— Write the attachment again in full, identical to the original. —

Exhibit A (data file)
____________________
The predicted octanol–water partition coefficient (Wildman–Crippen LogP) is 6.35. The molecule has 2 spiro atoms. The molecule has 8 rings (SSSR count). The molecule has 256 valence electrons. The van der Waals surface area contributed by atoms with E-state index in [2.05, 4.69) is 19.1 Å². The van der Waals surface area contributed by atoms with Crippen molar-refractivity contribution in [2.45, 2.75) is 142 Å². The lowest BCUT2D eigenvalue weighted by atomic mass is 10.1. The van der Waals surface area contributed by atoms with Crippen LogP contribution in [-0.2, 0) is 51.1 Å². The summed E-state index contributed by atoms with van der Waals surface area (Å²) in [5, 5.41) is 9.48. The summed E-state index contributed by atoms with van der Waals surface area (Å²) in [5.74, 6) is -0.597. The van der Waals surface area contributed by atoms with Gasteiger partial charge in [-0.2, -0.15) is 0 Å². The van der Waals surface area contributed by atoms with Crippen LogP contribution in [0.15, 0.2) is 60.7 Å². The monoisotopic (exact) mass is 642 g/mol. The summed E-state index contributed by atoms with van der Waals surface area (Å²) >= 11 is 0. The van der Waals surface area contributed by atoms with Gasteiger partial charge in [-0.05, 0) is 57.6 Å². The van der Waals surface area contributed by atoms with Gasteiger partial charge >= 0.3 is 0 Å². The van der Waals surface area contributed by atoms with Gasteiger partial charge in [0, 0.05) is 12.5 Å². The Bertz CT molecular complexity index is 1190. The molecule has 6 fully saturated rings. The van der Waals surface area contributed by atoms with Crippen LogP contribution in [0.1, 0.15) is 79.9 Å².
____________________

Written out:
The predicted octanol–water partition coefficient (Wildman–Crippen LogP) is 6.35. The molecule has 2 spiro atoms. The molecule has 8 rings (SSSR count). The molecule has 256 valence electrons. The van der Waals surface area contributed by atoms with E-state index in [2.05, 4.69) is 19.1 Å². The van der Waals surface area contributed by atoms with Crippen molar-refractivity contribution in [2.45, 2.75) is 142 Å². The lowest BCUT2D eigenvalue weighted by atomic mass is 10.1. The van der Waals surface area contributed by atoms with Crippen LogP contribution in [-0.2, 0) is 51.1 Å². The summed E-state index contributed by atoms with van der Waals surface area (Å²) in [5, 5.41) is 9.48. The summed E-state index contributed by atoms with van der Waals surface area (Å²) in [5.74, 6) is -0.597. The van der Waals surface area contributed by atoms with Gasteiger partial charge in [-0.2, -0.15) is 0 Å². The van der Waals surface area contributed by atoms with Crippen LogP contribution in [0.15, 0.2) is 60.7 Å². The monoisotopic (exact) mass is 642 g/mol. The summed E-state index contributed by atoms with van der Waals surface area (Å²) >= 11 is 0. The van der Waals surface area contributed by atoms with Gasteiger partial charge in [-0.05, 0) is 57.6 Å². The van der Waals surface area contributed by atoms with Gasteiger partial charge >= 0.3 is 0 Å². The van der Waals surface area contributed by atoms with Gasteiger partial charge in [0, 0.05) is 12.5 Å². The Bertz CT molecular complexity index is 1190. The molecule has 6 fully saturated rings. The van der Waals surface area contributed by atoms with Crippen LogP contribution in [0.1, 0.15) is 79.9 Å².